p Instituto de Ciencias de la Salud, Consejería de Salud y Asuntos Sociales, Junta de Comunidades de Castilla-La Mancha, Talavera de la Reina, Toledo, Spain
q Unidad de Investigación, Distrito Sanitario Atención Primaria Sevilla, Servicio Andaluz de Salud, Sevilla, Spain
r CIBER de Fisiopatología de la Obesidad y la Nutrición (CIBEROBN), Fondo Europeo de Desarrollo Regional, Instituto de Salud Carlos III, Madrid, Spain
s Centro Nacional de Epidemiología, Instituto de Salud Carlos III, Madrid, Spain
t Servicio de Epidemiología, Consejería de Sanidad, Instituto Murciano de Investigación Biosanitaria Virgen de la Arrixaca (IMIB-Arrixaca), Murcia, Spain
u Instituto DRECE (Dieta y Riesgo de Enfermedades Cardiovasculares en España) de Estudios Biomédicos, Madrid, Spain
v Plan Integral de Diabetes de Andalucía, Servicio Andaluz de Salud, Sevilla, Spain
w Departamento de Cardiología, Hospital Universitario Dr. Josep Trueta, Girona, Spain
x Servicio de Urología, Hospital del Mar, Barcelona, Spain
y Agència de Salut Pública de Catalunya, Barcelona, Spain
z Universidad de Barcelona, Barcelona, Spain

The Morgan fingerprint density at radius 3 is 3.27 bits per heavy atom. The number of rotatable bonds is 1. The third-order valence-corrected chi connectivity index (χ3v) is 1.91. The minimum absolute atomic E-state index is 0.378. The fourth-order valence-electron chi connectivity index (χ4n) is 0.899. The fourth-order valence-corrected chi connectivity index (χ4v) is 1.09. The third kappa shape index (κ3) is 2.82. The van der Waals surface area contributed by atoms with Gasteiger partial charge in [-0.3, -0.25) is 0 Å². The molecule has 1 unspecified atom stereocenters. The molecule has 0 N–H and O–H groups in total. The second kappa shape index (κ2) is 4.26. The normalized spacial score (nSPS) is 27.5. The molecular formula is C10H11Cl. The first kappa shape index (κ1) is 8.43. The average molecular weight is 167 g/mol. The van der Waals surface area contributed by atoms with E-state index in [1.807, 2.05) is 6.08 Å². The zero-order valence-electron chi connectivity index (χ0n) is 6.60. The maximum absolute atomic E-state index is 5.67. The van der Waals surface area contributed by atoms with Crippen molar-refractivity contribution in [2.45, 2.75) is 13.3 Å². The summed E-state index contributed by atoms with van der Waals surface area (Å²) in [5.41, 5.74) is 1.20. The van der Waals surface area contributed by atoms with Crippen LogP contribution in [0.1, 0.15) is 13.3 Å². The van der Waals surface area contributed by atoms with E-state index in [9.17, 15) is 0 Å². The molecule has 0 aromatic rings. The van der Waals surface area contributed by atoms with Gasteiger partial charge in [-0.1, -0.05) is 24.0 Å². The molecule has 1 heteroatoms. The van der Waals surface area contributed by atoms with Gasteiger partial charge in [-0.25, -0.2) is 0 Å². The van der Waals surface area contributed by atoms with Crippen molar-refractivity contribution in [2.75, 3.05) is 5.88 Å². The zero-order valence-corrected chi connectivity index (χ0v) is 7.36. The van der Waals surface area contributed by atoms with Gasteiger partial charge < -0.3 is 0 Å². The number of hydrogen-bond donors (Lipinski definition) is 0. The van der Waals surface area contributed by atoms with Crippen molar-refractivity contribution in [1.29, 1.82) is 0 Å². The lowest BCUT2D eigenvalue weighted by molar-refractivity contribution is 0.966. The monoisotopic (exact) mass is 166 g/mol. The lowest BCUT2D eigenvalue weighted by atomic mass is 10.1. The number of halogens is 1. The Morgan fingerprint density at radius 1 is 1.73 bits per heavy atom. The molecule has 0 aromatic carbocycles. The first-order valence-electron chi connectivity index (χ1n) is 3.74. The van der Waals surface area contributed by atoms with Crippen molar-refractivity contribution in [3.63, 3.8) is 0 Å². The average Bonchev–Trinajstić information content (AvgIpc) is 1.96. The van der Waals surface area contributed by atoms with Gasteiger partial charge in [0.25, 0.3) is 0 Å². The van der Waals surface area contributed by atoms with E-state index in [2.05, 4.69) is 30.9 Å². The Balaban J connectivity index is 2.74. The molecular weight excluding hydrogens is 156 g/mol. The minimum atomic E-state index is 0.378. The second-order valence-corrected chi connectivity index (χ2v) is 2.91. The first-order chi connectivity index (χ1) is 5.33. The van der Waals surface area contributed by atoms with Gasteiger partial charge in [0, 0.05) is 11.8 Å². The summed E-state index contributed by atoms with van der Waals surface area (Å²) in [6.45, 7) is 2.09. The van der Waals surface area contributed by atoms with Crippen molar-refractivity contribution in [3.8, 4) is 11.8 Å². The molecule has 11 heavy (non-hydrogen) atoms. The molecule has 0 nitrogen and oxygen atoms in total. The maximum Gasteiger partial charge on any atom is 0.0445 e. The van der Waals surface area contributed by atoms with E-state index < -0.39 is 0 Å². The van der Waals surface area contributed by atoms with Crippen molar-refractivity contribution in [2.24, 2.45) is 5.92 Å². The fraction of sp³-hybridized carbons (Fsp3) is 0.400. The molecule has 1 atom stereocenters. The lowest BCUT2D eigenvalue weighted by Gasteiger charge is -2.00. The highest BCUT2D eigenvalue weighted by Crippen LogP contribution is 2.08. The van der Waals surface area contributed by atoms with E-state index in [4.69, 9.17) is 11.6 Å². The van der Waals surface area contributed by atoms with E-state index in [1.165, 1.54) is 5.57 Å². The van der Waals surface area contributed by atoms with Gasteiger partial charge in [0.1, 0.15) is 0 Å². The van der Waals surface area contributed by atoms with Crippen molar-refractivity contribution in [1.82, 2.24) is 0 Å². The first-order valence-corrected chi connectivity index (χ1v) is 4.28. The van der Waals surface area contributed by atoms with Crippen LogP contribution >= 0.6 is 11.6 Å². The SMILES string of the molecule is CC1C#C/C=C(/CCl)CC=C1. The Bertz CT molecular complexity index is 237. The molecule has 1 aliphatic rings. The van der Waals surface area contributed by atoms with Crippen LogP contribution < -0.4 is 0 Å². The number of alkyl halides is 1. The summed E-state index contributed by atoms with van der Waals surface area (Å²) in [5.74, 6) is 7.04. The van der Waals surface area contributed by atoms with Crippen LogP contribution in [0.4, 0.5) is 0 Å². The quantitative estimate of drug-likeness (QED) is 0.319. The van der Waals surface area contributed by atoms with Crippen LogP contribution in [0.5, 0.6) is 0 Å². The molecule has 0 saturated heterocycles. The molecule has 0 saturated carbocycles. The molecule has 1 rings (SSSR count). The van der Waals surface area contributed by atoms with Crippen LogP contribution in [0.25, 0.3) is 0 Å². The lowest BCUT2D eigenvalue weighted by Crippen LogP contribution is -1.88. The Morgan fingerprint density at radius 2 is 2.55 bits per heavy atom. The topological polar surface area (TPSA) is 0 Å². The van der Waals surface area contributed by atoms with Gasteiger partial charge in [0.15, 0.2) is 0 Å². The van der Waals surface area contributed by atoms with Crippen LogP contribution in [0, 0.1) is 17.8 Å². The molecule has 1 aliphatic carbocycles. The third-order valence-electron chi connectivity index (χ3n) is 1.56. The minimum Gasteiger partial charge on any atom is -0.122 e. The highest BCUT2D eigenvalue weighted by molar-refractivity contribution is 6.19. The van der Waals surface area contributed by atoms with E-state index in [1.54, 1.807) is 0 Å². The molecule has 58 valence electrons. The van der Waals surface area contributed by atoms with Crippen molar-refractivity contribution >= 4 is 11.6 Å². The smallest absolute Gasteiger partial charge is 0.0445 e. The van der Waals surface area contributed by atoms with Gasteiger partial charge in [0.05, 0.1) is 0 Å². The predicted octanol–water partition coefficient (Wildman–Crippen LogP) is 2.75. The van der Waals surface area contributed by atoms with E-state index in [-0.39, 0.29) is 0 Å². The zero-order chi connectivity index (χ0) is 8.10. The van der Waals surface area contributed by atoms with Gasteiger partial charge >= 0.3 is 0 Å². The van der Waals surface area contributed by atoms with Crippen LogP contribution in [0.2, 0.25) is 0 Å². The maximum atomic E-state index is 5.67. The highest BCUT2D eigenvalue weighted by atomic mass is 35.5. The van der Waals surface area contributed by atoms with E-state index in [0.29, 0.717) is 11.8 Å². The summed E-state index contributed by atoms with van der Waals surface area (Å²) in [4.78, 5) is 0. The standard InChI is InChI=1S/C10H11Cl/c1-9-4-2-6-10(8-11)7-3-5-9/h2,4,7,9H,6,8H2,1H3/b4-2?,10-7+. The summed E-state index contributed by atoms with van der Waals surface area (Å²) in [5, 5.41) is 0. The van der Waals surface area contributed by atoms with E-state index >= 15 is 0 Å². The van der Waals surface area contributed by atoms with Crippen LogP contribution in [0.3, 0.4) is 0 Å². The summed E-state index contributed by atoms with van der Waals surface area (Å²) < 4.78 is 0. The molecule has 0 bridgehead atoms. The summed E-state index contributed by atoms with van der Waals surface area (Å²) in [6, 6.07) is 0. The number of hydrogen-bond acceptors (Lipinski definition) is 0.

Refers to

Keywords

Cardiovascular disease. Cardiovascular mortality. Risk functions. Stroke. Coronary disease. Prevention.

Abstract

Introduction and objectives

To assess the validity of the original low-risk SCORE function without and with high-density lipoprotein cholesterol and SCORE calibrated to the Spanish population.

Methods

Pooled analysis with individual data from 12 Spanish population-based cohort studies. We included 30 919 individuals aged 40 to 64 years with no history of cardiovascular disease at baseline, who were followed up for 10 years for the causes of death included in the SCORE project. The validity of the risk functions was analyzed with the area under the ROC curve (discrimination) and the Hosmer-Lemeshow test (calibration), respectively.

Results

Follow-up comprised 286 105 persons/y. Ten-year cardiovascular mortality was 0.6%. The ratio between estimated/observed cases ranged from 9.1, 6.5, and 9.1 in men and 3.3, 1.3, and 1.9 in women with original low-risk SCORE risk function without and with high-density lipoprotein cholesterol and calibrated SCORE, respectively; differences were statistically significant with the Hosmer-Lemeshow test between predicted and observed mortality with SCORE (P < .001 in both sexes and with all functions). The area under the ROC curve with the original SCORE was 0.68 in men and 0.69 in women.

Conclusions